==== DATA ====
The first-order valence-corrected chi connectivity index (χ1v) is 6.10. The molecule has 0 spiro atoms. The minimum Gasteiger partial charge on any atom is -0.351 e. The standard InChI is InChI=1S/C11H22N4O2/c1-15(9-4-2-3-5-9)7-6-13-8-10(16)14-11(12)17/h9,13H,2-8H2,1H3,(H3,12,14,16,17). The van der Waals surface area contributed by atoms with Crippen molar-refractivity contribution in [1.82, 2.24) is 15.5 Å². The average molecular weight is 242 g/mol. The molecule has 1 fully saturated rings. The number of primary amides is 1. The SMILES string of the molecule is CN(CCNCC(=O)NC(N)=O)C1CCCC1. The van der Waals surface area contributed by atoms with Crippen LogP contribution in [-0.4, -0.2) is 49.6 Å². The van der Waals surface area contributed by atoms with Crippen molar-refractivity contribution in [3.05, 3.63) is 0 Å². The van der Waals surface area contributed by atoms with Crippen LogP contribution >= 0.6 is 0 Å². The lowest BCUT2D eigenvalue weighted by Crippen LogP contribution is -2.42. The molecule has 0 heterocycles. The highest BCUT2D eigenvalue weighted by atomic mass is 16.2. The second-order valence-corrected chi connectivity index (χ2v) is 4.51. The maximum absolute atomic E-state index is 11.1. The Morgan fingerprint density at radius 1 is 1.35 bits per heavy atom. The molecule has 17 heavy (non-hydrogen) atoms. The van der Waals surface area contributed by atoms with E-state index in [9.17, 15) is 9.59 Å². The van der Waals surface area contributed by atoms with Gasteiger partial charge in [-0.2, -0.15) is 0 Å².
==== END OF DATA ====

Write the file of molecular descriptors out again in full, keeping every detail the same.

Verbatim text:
The first-order valence-corrected chi connectivity index (χ1v) is 6.10. The molecule has 0 spiro atoms. The minimum Gasteiger partial charge on any atom is -0.351 e. The standard InChI is InChI=1S/C11H22N4O2/c1-15(9-4-2-3-5-9)7-6-13-8-10(16)14-11(12)17/h9,13H,2-8H2,1H3,(H3,12,14,16,17). The van der Waals surface area contributed by atoms with Crippen molar-refractivity contribution in [1.82, 2.24) is 15.5 Å². The average molecular weight is 242 g/mol. The molecule has 1 fully saturated rings. The number of primary amides is 1. The SMILES string of the molecule is CN(CCNCC(=O)NC(N)=O)C1CCCC1. The van der Waals surface area contributed by atoms with Crippen LogP contribution in [-0.4, -0.2) is 49.6 Å². The van der Waals surface area contributed by atoms with Crippen molar-refractivity contribution in [3.05, 3.63) is 0 Å². The van der Waals surface area contributed by atoms with Crippen LogP contribution >= 0.6 is 0 Å². The lowest BCUT2D eigenvalue weighted by Crippen LogP contribution is -2.42. The molecule has 0 heterocycles. The highest BCUT2D eigenvalue weighted by atomic mass is 16.2. The second-order valence-corrected chi connectivity index (χ2v) is 4.51. The maximum absolute atomic E-state index is 11.1. The Morgan fingerprint density at radius 1 is 1.35 bits per heavy atom. The molecule has 17 heavy (non-hydrogen) atoms. The van der Waals surface area contributed by atoms with E-state index in [9.17, 15) is 9.59 Å². The van der Waals surface area contributed by atoms with Gasteiger partial charge in [-0.2, -0.15) is 0 Å².